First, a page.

Technology

How to Burst A Filter Bubble

Recommendation algorithms can promote conspiracy theories creating misinformation filter bubbles for users. But bursting these bubbles is easier than expected, say researchers who have discovered how.

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Websites like YouTube openly host videos that falsely claim vaccines harm people, that the US government knew in advance about the 9/11 attacks, that the moon landings were faked and other conspiracies.

Finding this content is not hard for those who search for it. But a more insidious issue is how recommendation algorithms present this misinformation to users who haven't asked for it. Indeed, many commentators complain that these algorithms can create “misinformation filter bubbles” in which users are fed a worrying diet of demonstrably false ideas.

Services like YouTube do not publish their recommendation algorithms. This makes it hard to know how easily users can fall into disinformation filter bubbles or how hard they find it to get out again.

Bursting Bubbles

So Ivan Srba and colleagues at the Kempelen Institute of Intelligent Technologies in Slovakia have developed a system of bots that pose as YouTube viewers to interrogate its recommendation algorithm and explore the nature of any disinformation filter bubbles that form. The team say their approach reveals how misinformation filter bubbles arise but also how to break out of them—at least on YouTube.

To understand these bubbles, the researchers first documented them in detail. Srba and co trained their bots to recognize misinformation videos using a dataset of 2000 videos manually labelled according to whether they promoted misinformation, debunked it or were neutral. In this way, the bots learned to label videos themselves.

The researchers then let the bots loose on YouTube, programming them to hunt for videos promoting and debunking five different conspiracy theories that are demonstrably false. These included 9/11 conspiracies, moon landing conspiracies and vaccines conspiracies.

In each case, the bots used a search term that looked for videos promoting the conspiracy and another term searching for videos debunking the idea. They evaluated each of the top fifty videos in each category along with the list of videos that YouTube recommends alongside each one. In total, the bots evaluated some 17,000 videos.

The results are disturbing. Srba and co say they found similar numbers of conspiracy videos compared to earlier studies, suggesting that efforts to tackle misinformation had had little impact.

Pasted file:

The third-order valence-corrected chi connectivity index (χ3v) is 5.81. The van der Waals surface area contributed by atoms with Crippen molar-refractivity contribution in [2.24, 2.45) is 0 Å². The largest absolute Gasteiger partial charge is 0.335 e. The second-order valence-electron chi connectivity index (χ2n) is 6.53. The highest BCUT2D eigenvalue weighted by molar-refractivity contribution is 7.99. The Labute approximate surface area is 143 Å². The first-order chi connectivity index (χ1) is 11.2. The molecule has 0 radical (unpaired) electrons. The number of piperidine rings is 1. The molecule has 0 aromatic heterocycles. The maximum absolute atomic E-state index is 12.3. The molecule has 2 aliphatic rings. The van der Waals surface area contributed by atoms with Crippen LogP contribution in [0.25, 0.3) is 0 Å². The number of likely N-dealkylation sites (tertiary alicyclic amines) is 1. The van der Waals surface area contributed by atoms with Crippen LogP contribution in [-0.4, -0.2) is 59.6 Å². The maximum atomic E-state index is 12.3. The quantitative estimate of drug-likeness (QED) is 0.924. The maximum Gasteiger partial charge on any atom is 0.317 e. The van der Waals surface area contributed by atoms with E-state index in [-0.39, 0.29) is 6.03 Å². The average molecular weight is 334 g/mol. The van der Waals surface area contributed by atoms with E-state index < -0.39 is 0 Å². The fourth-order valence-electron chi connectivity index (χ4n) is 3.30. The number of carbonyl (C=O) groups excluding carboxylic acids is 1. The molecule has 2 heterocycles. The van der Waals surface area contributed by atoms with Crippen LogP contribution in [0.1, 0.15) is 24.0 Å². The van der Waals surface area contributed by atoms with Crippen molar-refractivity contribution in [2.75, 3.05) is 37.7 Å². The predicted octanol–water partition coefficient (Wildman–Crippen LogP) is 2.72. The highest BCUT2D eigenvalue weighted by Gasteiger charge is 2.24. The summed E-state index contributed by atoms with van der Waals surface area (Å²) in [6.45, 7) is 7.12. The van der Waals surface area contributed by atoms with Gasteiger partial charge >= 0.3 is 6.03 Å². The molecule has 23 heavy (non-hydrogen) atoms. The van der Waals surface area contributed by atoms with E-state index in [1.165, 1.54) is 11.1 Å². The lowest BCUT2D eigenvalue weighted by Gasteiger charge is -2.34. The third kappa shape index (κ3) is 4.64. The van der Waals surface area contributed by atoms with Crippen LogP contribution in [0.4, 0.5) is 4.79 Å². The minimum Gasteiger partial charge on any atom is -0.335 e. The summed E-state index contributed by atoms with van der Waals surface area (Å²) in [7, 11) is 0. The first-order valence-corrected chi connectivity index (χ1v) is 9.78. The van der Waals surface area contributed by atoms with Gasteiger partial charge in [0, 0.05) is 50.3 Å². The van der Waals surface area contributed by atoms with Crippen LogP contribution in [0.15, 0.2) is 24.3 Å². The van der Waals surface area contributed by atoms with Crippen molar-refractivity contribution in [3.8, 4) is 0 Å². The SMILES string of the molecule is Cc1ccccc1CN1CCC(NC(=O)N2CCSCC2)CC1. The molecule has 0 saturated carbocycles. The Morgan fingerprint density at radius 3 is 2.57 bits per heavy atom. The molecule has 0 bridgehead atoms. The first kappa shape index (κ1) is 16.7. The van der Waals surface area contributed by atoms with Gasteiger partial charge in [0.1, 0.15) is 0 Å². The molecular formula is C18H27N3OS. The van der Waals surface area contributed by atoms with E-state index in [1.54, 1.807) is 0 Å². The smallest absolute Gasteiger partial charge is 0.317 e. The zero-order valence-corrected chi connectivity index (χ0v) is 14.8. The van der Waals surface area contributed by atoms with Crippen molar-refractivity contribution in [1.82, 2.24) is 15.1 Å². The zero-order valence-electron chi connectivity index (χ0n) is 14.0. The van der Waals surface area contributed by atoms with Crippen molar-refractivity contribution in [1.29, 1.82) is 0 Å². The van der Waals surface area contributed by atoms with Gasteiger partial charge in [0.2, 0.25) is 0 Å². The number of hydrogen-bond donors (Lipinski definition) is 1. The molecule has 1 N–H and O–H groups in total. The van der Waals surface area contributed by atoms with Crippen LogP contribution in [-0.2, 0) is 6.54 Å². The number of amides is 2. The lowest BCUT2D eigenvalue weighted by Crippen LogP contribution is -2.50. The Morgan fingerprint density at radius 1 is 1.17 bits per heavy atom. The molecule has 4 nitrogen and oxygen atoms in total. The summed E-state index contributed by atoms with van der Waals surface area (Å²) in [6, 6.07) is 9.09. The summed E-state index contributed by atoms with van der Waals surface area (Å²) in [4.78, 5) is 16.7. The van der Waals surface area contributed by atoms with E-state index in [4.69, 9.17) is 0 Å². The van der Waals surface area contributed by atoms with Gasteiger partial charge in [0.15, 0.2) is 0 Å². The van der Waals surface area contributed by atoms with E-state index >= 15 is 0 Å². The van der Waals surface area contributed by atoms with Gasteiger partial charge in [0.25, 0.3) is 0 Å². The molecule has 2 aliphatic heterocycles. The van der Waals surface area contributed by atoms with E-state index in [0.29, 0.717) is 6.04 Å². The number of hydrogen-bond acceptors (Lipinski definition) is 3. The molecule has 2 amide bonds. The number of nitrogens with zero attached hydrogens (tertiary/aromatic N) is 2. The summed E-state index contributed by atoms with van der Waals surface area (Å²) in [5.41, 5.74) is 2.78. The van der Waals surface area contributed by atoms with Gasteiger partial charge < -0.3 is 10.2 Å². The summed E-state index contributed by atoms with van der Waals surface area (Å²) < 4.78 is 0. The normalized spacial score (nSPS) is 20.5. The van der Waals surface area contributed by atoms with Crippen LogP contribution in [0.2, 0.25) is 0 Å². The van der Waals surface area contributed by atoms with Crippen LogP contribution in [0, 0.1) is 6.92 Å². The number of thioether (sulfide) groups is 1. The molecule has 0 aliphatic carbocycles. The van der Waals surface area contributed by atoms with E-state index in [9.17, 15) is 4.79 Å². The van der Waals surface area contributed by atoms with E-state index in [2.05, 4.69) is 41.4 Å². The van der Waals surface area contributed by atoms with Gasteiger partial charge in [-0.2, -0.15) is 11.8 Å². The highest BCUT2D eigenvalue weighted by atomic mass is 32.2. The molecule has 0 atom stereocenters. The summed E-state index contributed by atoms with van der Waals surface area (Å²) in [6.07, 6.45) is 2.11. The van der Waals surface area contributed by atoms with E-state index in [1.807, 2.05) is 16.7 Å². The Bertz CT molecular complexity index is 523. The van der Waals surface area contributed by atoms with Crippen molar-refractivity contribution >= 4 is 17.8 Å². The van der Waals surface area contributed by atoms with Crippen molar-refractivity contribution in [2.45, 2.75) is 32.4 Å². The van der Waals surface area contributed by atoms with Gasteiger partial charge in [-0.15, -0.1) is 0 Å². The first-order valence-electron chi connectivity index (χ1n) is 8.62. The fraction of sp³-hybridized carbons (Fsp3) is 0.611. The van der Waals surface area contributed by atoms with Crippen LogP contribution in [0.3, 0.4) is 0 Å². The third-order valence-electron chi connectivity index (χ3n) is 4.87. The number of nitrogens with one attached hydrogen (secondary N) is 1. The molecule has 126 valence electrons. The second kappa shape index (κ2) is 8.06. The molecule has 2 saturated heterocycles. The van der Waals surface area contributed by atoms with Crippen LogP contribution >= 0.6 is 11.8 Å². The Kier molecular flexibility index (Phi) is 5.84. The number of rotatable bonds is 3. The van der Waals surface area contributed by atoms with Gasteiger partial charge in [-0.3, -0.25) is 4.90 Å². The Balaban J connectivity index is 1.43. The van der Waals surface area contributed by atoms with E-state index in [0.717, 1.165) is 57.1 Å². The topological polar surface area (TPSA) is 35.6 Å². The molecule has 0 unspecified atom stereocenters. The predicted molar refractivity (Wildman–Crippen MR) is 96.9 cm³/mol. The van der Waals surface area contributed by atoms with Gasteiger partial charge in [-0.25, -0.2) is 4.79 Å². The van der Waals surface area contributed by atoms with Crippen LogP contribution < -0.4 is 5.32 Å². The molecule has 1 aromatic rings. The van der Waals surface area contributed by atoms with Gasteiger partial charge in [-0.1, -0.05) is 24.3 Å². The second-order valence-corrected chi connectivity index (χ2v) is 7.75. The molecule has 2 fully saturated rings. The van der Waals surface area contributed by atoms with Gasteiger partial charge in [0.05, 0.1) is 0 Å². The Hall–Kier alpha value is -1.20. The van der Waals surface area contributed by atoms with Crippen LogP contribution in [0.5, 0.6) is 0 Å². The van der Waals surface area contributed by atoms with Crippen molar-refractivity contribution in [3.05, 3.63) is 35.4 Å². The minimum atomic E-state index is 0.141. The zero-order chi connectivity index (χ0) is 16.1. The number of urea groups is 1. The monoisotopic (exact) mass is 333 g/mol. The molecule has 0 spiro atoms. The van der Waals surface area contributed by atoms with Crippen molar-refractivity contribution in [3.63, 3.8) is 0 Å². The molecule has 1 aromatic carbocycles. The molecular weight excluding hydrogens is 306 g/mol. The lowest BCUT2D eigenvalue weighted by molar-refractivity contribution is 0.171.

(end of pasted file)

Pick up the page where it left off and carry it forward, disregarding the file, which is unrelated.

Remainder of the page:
The team also observed the formation of misinformation filter bubbles. These occur when the act of watching a misinformation video causes YouTube to recommend other misinformation videos. “Our audit showed that YouTube (similar to other platforms), despite their best efforts so far, can still promote misinformation seeking behavior to some extent,” say Srba and co.

However, the team’s most interesting result is that misinformation filter bubbles are easy to burst. “Watching debunking videos helps in practically all cases to decrease the amount of misinformation that users see,” they say.

So a user can destroy a filter bubble promoting anti-vaccine content, for example, by watching an evidence-based video on the same topic. Of course, that’s only possible if users are aware that the debunking content exists and are able to find it themselves.

Unknown Context

Nevertheless, Srba and co’s work extends the ongoing and increasingly important task of auditing the algorithms that recommend content on websites like YouTube.

Their research raises a number of questions about the way these platforms should moderate this kind of content. YouTube displays Wikipedia articles to give context about some topics, such as faked moon landings, but not always for others, such vaccine conspiracies.

Recommender algorithms already play an important role in the spread of information and are likely to become more powerful as humans spend more time online and in virtual worlds.

Understanding their role in the spread of misinformation will be crucial, in particular on the effect it has on real people. How do people fall for misinformation, how often and in what circumstances? That behavioral research will not be easy to do.

The European Union has begun to worry about this issue (it funded Srba and co’s research). But the US and other countries lack appropriate focus.

At the very least, the spread of misinformation poses a threat to evidence-based thinking and debate. At worst, it unnecessarily polarizes communities, undermines civic society and threatens the nature of democracy.

What could be more important than preventing that?


Ref: Auditing YouTube's Recommendation Algorithm for Misinformation Filter Bubbles : arxiv.org/abs/2210.10085

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